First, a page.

St. Paul and the Broken Bones Execute Funk & Soul Righteously On ‘Sea of Noise’ (ALBUM REVIEW)


st-paul-and-the-broken-bones-sea-of-noiseFor those who feel weary of the over saturation of new artists’ takes on old school soul, fear not. St. Paul and the Broken Bones are here to make it all better for you.  As if they sensed that we needed a fresher perspective, they’ve sexed things up and allowed themselves to be a little rougher around the edges, more adventurous. Sea of Noise still has that signature Paul Janeway croon, but it’s more interesting than anything that’s come before it. The hooks are catchier, the arrangements a little spacier. Broken up with three less-than-a-minute interstitials, each titled “Crumbling Light Posts”, the Broken Bones seem to be aiming for a dreamier concept.

By default, Janeway and his band have an old fashioned aesthetic. With his Otis Redding-inspired vocals and the band’s horn section, it’s impossible for them to deny it. And Sea of Noise doesn’t do away with that sound, it just has more fun with it, updating it with the times. The appreciation and influence is still blatant, but though there are strong references to Al Green, these songs feel more contemporary. And it’s not all feel-good gospel. Janeway gets more introspective and observant with his lyrics, too. “That’s my daddy with a gun/Shooting someone else’s son,” he sings on the charged seventies groove “Brain Matter”, a protest song in its own way. This time around, Janeway doesn’t shy away from exploring deeper themes – race, sexuality, faith – in his songwriting.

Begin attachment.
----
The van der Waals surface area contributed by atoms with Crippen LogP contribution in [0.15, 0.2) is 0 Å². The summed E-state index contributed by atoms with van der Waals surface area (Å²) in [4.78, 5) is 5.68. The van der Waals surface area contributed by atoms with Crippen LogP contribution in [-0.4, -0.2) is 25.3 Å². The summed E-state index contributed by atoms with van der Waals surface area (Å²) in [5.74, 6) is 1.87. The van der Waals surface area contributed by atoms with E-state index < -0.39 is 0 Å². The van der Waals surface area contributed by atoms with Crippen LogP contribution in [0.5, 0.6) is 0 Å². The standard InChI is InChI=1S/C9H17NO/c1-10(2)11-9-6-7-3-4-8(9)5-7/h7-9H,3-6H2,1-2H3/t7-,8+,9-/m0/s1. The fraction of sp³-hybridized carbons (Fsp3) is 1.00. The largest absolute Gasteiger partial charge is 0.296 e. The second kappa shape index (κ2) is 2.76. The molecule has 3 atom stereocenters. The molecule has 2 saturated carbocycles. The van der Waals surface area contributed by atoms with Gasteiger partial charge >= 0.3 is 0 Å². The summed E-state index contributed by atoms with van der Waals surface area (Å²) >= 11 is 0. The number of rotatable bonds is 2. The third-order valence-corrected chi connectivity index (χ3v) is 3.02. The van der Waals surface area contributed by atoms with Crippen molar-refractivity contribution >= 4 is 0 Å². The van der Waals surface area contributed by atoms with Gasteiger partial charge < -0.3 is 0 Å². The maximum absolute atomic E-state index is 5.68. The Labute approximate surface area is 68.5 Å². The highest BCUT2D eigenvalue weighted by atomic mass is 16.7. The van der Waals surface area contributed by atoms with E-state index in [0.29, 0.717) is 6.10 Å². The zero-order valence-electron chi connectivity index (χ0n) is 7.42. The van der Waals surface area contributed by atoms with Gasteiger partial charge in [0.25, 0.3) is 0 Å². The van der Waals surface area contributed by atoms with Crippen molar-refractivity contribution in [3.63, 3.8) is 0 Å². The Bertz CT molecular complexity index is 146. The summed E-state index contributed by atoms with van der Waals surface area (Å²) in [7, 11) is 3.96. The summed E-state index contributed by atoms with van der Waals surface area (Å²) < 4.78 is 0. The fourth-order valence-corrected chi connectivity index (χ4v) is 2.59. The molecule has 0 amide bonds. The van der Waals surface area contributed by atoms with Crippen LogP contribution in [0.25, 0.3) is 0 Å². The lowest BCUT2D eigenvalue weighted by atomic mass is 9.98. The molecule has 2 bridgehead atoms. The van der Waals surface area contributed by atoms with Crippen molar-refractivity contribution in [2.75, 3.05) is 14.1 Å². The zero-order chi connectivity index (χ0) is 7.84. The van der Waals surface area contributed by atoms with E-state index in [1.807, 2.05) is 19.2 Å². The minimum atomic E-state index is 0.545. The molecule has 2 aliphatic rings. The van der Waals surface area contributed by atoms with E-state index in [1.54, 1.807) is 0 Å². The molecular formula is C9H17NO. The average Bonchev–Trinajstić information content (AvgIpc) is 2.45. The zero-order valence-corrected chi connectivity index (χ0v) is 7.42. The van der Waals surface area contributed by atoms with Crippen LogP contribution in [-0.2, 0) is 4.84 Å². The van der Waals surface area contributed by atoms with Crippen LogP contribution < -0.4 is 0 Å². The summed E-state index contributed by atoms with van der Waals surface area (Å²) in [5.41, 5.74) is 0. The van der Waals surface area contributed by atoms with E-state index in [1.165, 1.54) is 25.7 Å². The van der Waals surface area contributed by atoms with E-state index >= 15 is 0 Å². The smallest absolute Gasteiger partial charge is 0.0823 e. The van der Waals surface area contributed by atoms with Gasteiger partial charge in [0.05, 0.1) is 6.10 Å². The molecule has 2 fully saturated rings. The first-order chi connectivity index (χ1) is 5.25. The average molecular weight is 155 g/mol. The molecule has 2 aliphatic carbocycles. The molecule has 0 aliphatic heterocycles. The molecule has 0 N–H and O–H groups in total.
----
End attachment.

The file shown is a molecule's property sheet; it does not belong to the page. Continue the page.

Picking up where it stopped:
It’s important to remember that Sea of Noise is only the band’s second full-length album, making it even more exciting that they’re pushing the limits of their sound, rather than settling into what’s comfortable or safe. “Is It Me” ha s a country-fried twang to it, while “Flow With It” is pure, addictive soul-pop, and “Midnight on Earth” is a disco-inflected dance floor gem.

Still, the band knows they excel at tried and true R&B, complete with Janeway’s dramatic, drawn-out notes. Songs like the gender-bending “I’ll Be Your Woman”, the slow-burn “Sanctify”, and the powerhouse vehicle for Janeway’s rich, velvety voice “Burning Rome” are exactly what we’ve come to expect from St. Paul and the Broken Bones, and we are not disappointed that they’re included on Sea of Noise. We need these warm heartbreakers, and the band expertly executes them. It’s a blast to hear these guys do what they do best, but even better to know they’re searching for more, and Sea of Noise sets the bar high.

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